“During my childhood in the seventies, Piedmont Park was one big everlasting festival. There was the old swimming pool and bathhouse where my brother Bird and I swam in the summer, diving off the platforms and slipping down the giant slides into the water. It was where we learned to play.”
This quote from longtime Atlanta resident and novelist Celestine Sibley reflects many visitors’ experiences at Piedmont Park. Some know the Park as a place to exercise and play, while others think of it as the home of many outdoor events and festivals.
Piedmont Park was first used as a gathering place for an Atlanta Civic group, The Gentlemen’s Driving Club. The club purchased the 189-acre Walker family farm in 1887. They were looking for a place outside of the city (Atlanta was about 3 miles to the South) where they could congregate and exercise their horses. The group of prominent businessmen (including Charles Collier and Henry W. Grady) also wanted to use the space to host expositions to promote the prosperity of the Piedmont region of The United States. To that end, they formed the Piedmont Exposition Company, which held their first exposition at The Gentlemen’s Driving Club later that same year.
There were 20,000 visitors to The Piedmont Exposition on opening day, October 10, 1887 and over 50,000 people attended on October 18th to see President Grover Cleveland. Also, in attendance was the Executive Committee of the World’s Fair organization. They were on hand to determine if Atlanta was ready to host a World’s Fair. The event closed on October 22 with a total attendance of about 200,000. When the exposition was over, civic leaders said that it had successfully expanded Atlanta’s reputation as a place to visit and to conduct business. The site, formerly known as “The Walker Farm,” had an official name change to “Piedmont Park.”
Piedmont Park was soon to host yet another impressive fair. The Cotton States and International Exposition’s goals were to foster trade between southern states and South American nations as well as to show the products and facilities of the region to the rest of the nation and to Europe. Approximately 800,000 attended the three-month exposition which ended on December 31, 1895.
Photo Credit: Atlanta History Center
Events and exhibits at the Cotton States and International Exposition included: a performance of “King Cotton March” conducted by John Phillip Sousa, Buffalo Bill’s Wild West Show, the Liberty Bell, The Streets of Cairo, The Women’s Building, and The Negro Building. The very popular “Shoot the Chute” ride (a waterslide with boat-cars) was later moved to Lakewood Park. The Exposition even included the first ever showing of a projected motion picture which used a projector called a Phantoscope, the patent of which was later sold to Thomas Edison.
Photo Credit: Atlanta History Center
Piedmont Park has always been a popular place for sports. Georgia’s first intercollegiate sporting event was held in the Park on February 20, 1892. The University of Georgia (UGA) and the Agricultural and Mechanical College of Alabama (now known as Auburn) met head-to-head for the very first time. Nearly 125,000 swimmers swam in lake Clara Meer every year from 1911 until 1960. Atlanta’s first professional team, The Atlanta Crackers played their first baseball game against Nashville on Saturday, April 26, 1902 before a crowd of around 3,500. The Park was also home to Atlanta’s first golf course.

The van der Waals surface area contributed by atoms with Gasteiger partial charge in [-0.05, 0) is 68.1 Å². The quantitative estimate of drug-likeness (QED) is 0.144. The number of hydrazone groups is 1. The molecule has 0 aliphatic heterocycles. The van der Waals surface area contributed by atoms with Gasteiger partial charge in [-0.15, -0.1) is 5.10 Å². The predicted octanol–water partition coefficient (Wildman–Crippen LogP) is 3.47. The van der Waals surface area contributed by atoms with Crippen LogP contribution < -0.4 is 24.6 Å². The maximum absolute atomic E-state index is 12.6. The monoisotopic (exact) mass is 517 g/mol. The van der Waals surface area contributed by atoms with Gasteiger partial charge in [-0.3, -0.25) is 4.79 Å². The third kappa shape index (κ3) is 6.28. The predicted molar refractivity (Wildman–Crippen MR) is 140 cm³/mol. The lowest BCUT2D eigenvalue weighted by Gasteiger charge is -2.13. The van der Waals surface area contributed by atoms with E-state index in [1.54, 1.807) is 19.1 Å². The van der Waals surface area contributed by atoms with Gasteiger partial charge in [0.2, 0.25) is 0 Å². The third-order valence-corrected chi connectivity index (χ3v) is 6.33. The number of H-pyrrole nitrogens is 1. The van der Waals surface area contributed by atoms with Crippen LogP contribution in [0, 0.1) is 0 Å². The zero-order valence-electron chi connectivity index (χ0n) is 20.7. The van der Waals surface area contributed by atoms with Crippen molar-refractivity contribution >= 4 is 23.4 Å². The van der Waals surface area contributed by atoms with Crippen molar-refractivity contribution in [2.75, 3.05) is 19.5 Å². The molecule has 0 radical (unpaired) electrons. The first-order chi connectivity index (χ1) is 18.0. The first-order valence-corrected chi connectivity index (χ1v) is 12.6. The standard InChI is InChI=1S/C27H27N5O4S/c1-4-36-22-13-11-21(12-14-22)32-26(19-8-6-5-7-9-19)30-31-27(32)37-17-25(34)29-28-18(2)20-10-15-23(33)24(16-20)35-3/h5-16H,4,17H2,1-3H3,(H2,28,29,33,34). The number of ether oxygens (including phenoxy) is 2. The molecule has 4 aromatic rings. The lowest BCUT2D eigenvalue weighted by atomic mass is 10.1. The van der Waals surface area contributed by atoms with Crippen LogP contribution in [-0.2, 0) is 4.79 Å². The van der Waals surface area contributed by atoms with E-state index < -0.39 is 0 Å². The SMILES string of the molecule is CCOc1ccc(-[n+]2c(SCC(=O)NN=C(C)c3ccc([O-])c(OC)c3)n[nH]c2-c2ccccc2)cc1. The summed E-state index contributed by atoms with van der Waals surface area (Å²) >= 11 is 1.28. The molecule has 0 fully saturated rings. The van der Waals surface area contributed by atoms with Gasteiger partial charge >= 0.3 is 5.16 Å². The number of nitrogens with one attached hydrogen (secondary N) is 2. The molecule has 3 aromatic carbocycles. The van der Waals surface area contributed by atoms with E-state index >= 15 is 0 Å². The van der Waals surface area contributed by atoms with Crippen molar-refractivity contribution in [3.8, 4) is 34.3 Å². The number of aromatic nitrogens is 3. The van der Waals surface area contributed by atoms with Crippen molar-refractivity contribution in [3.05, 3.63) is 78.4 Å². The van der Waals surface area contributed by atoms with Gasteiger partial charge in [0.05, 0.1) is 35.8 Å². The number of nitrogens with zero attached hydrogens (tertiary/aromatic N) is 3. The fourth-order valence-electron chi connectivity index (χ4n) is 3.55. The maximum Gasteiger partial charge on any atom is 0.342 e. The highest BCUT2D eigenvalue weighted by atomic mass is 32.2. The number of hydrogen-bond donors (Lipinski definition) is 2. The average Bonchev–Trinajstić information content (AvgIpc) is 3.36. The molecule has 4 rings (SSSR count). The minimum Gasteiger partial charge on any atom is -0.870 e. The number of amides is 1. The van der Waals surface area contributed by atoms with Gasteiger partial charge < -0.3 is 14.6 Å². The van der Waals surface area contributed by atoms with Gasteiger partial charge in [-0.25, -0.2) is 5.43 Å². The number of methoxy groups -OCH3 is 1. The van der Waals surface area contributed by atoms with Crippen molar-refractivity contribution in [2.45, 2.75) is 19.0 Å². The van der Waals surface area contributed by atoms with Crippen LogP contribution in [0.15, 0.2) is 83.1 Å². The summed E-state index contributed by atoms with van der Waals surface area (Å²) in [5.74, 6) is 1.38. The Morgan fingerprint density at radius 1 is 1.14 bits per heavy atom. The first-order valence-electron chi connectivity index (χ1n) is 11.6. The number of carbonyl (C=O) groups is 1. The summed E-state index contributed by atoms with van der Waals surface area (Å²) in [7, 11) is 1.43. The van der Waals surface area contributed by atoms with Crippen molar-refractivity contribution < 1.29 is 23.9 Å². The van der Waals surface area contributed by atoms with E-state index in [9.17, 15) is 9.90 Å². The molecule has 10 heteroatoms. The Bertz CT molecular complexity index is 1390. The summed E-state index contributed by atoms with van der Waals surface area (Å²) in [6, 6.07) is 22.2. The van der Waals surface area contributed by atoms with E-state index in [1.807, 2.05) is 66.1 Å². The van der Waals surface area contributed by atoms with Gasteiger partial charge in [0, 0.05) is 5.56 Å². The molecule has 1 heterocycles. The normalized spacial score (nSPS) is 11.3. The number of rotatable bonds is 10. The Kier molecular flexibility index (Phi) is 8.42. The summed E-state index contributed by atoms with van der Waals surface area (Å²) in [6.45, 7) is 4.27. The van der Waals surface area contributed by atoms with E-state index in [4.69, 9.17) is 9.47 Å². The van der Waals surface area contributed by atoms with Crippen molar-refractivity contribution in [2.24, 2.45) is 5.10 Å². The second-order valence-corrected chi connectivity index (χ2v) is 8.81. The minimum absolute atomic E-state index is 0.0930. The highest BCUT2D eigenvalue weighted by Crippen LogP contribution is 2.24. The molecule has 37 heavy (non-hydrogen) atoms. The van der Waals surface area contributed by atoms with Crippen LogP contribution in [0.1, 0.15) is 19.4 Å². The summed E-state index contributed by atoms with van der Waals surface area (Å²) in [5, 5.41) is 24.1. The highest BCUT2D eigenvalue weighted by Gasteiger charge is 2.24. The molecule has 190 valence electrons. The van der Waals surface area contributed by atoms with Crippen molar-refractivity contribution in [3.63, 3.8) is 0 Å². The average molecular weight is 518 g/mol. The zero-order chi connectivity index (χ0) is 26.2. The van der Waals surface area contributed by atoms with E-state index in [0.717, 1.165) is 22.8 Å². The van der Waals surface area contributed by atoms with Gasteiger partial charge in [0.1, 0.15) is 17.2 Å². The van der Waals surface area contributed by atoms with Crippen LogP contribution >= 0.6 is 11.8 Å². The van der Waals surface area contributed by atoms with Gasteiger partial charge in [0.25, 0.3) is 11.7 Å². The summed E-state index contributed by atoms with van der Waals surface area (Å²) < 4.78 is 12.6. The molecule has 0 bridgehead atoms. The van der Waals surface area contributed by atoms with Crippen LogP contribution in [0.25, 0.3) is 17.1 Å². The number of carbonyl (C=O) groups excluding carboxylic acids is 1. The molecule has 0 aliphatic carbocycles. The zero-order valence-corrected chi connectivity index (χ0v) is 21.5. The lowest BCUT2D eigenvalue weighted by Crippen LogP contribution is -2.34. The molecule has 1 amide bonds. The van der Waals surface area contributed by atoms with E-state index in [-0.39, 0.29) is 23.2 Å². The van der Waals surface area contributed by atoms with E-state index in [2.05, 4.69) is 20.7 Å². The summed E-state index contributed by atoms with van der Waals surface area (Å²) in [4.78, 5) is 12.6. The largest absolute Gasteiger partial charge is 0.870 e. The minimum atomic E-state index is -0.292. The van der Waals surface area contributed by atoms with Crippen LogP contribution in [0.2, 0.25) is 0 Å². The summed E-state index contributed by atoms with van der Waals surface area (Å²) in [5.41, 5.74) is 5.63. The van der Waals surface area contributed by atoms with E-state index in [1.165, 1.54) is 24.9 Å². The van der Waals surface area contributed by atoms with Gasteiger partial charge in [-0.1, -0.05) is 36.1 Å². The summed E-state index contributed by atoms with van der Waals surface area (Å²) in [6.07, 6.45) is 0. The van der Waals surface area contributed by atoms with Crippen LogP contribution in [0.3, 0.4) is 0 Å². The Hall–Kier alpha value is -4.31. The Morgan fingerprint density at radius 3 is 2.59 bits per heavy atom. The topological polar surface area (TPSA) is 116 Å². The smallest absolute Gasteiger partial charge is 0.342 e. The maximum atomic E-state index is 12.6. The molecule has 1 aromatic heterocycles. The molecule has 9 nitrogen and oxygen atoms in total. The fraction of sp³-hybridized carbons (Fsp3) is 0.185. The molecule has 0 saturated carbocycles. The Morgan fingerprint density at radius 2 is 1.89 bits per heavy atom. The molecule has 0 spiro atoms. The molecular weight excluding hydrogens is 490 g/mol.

Atlanta’s largest urban park is also “the place” for intramural sporting events. In 2016 alone, the Active Oval (containing a running track, two soccer fields, two softball fields and two sand volleyball courts) had over 68,000 reserved players on its fields. The Park is also home to The Sharon E. Lester Tennis Center, a fully staffed, public facility, offering play on 12 lighted hard courts as well as bocce and basketball courts.
Nothing brings people together like live music and Piedmont Park has hosted some of music’s biggest stars, including The Grateful Dead (1969), R.E.M. (1982), The Black Crowes (1992), Dave Matthews Band (2007), Paul McCartney (2009), The Eagles (2010), Pearl Jam (2012), Journey (2013), and Elton John (2015).
The Atlanta Jazz Festival has been bringing thousands of visitors to Piedmont Park since it was founded by Mayor Maynard Jackson in 1978. Some of the artists that have participated in the Festival include Lionel Hampton (1980), Miles Davis (1983), Etta James (1986), Dizzy Gillespie (1988/1990), Wynton Marsalis (1989), Nina Simone (2000), Ray Charles (2002), Herbie Hancock (2000) and Macy Gray (2017).
In 2019, about a third of Piedmont Park’s 6 million visitors were attendees of special events or festivals. While these large events bring the world to Atlanta’s “Front Lawn,” it is the smaller events and family gatherings, like family reunions, birthday parties, and weddings, that truly make Piedmont Park our favorite gathering place.
Author: Patrick Teague, Piedmont Park Conservancy Docent